KAILUA-KONA —The 60th annual Hawaiian International Billfish Tournament is taking place this week, and there is a new face to Miss Billfish for the historic anniversary. This time around, it is Michelle Izawa, a Kailua-Kona native who comes from a fishing family.
But being Miss Billfish isn’t the normal beauty queen routine. Izawa’s duties include posing with anglers and their catches on the pier following their day on the water. But for Izawa, it’s nothing new.
“I literally grew up around it,” she said. “Being Miss Billfish has been an amazing experience. Every morning I go out and wave the boats off and cheer the teams on to give them good luck before they go out onto the water. Every afternoon when they get back, I am there at the weigh-station and I get to see all the big fish that were caught that day.
“Everyone is amazing because they look forward to seeing me in the morning for good luck for when they go fishing. It is like being the good luck charm.”
Her family has a longstanding connection to tournament, with her father having competed in previous editions of the HIBT. When not competing, her parents have volunteered, which she says is practically every year.
“My father became a part of HIBT the year prior to me being born,” said Izawa. “My mom would work in the office making sure that every time a fish were reported on the radio. She would do things such as writing down the boat name, the team number, who is catching the fish and how many pounds the fish weighed. I would be cheering for my dad when he got a hook-up, seeing what kind of fish they caught and then watch them weigh it. I caught a marlin when I was younger, and just seeing the movement of the marlin and how much effort it takes to bring in the fishes is unbelievable.”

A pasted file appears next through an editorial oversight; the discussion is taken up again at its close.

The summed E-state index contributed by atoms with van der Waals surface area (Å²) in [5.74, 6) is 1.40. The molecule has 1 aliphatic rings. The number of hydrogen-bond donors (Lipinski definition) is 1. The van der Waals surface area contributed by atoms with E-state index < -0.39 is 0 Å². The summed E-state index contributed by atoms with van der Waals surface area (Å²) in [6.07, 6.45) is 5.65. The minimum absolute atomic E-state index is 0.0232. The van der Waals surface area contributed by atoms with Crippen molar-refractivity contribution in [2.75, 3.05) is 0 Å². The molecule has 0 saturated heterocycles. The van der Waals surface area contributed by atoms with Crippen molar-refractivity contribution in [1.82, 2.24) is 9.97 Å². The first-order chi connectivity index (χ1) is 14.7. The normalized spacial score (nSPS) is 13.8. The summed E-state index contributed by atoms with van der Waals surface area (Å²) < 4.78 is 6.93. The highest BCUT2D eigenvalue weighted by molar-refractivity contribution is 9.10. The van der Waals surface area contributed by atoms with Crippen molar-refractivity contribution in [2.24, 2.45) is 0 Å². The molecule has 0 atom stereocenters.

Despite her Kailua-Kona background, Izawa does not stay in one place very often. While she lives on Oahu, she is a flight attendant for Hawaiian Airlines. Her employment has led her to travel the world and experience many different cultures. However, she celebrates the fact that she can always come back to her hometown.
“Kona is home to me,” Izawa said. “It is wonderful to be back in my home town. There is nothing more special to me than being on the waters in Kona. The first day back, I was on the water on the press boat and the dolphins came in and I saw all the Kai Opua paddlers. I used to paddle for Kai Opua when I was in my teens, and seeing all of this brought back a lot of fond memories. Every morning has been gorgeous as well. You have the sun coming up over the Hualalai mountains and the water is glassy. It feels as if my soul is being healed.”
There are a total of 41 teams competing this year at the Kailua Pier. The five-day event finishes fishing today. The awards dinner is slated for Saturday.